And If That Mockingbird Don’t Sing

When I walked to my car to go to work this morning, I heard the somewhat unsettling sound of a mockingbird giving a call in what sounded like a car alarm. Mockingbirds, being birds whose name is based on their annoying tendency to mimic the sounds they hear around them. The fact that a mockingbird would mimic a car alarm is not a sign that ought to inspire confidence to someone on the way to their car on a dark morning. When I arrived at work and departed from my car, I heard a different sound, the squawking of many hundreds of birds in trees across the field adjacent to the parking lot in a scene of melancholy autumnal beauty, with trees covered in yellow and red leaves soon to fall from the branches and rot in the soil below to fertilize it during months of dormancy before spring to life again in the spring. In their own ways, it seemed to me that both the mockingbird and the loud assembly of birds I heard were sending a message in their own ways.

The birds at work, seeing as they have assembled towards the end of a particularly late fall, seem to have assembled for purpose of flying to some warmer and sunnier lands for the winter. Perhaps they were making loud noises merely to be heard above their brethren, but at the same time it seemed that they were communicating some kind of general message of anticipation and perhaps impatience to travel, or perhaps concern about the birds that had congregated together and whether any were missing before they depart on their migration. Likewise, the mockingbird at home was sending a message, and that is that for whatever reason, car alarms are far too common in going off in our condominium complex. Birds may have small brains, but they are not stupid—they learn from the environment around them, and in turn their behavior can be learned from by human beings who pay attention to their ways.

When I was a child, whether in Florida or in Pennsylvania, I would often wander off by myself when I did not have a book to read and observe and listen to the creation around me. I would look at the woodpeckers eating the bugs out of a large oak tree perilously close to the trailer where my grandparents lived, or wander out among the gentle mooing of placid dairy cows to find a pleasant and grassy spot next to a babbling brook where I could watch dragonflies and listen to the sounds of the life around me. Where it has been difficult for me to communicate with others around me, I have sought places where I could at least commune with the world outside myself, a place where if there was no one or nothing around that was able to understand me, at least nothing around would aggressively misunderstand me as has so often been the case over the course of my life.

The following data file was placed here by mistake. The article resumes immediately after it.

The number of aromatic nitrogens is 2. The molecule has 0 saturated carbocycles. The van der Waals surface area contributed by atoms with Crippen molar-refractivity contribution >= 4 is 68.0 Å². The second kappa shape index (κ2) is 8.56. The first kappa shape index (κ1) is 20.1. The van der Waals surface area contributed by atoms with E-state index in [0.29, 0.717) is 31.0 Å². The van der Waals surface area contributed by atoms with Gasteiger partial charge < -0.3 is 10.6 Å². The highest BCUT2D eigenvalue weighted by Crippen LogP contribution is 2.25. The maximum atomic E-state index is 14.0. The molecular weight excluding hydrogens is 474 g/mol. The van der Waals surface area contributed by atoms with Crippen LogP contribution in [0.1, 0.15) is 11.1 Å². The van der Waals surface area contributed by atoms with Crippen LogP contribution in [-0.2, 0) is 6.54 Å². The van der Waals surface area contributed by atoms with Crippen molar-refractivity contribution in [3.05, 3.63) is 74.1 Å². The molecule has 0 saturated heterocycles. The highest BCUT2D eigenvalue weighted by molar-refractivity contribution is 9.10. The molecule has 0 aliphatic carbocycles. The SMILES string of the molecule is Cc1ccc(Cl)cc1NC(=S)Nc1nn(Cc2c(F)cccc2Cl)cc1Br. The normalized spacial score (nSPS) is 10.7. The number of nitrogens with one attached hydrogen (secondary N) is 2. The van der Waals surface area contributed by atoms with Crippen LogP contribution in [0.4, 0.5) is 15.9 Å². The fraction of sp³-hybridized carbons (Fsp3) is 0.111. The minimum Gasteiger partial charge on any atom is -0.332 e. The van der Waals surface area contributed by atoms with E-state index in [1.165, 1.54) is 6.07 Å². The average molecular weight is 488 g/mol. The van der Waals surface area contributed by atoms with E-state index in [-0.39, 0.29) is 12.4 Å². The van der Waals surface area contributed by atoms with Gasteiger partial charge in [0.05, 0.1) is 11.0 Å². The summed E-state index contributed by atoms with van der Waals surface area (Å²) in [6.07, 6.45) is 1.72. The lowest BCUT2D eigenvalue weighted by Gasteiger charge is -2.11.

For a being such as I am is compelled, in whatever fashion is possible, to communicate with the world around me. Whether it is through speaking or writing or playing music, communication has been an essential aspect of existence, and often a matter of particular importance. Yet this compulsion to communicate does not appear unusual in the least. The whole created universe around us is full of communication. Whether it is the language of the cells in our body that tell the story of our ancestry and at least some of our traits and qualities, or the radio waves sent out by the stars in the heavens, or the coloring shown or sounds made or chemicals secreted by animals, our universe is full of communicators. There are messages to be read for anyone that has an eye to see it or an ear to hear it. Yet it is too easy for us to focus on our own existence to such a high level that we forget that communication is a process that involves others—there is no point in sending a message unless someone is there to receive it and interpret it correctly and respond appropriately. Nor does the communication that others give us do any good if we do not care about them enough to pay attention to them, or if we do not know how to understand the message that we are being sent. How many opportunities do we miss to feel less alone in the world we live in, simply because we talk with no one to listen, write with no one to read, and cannot hear or read or understand the messages that are being sent all around us, even by the noisy birds in the trees.

About nathanalbright

I'm a person with diverse interests who loves to read. If you want to know something about me, just ask.
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3 Responses to And If That Mockingbird Don’t Sing

  1. Pingback: Book Review: Common Birds Of Washington & Oregon | Edge Induced Cohesion

  2. Pingback: Book Review: Birds Of The Pacific Northwest | Edge Induced Cohesion

  3. Pingback: Book Review: The Atlas Of Birds | Edge Induced Cohesion

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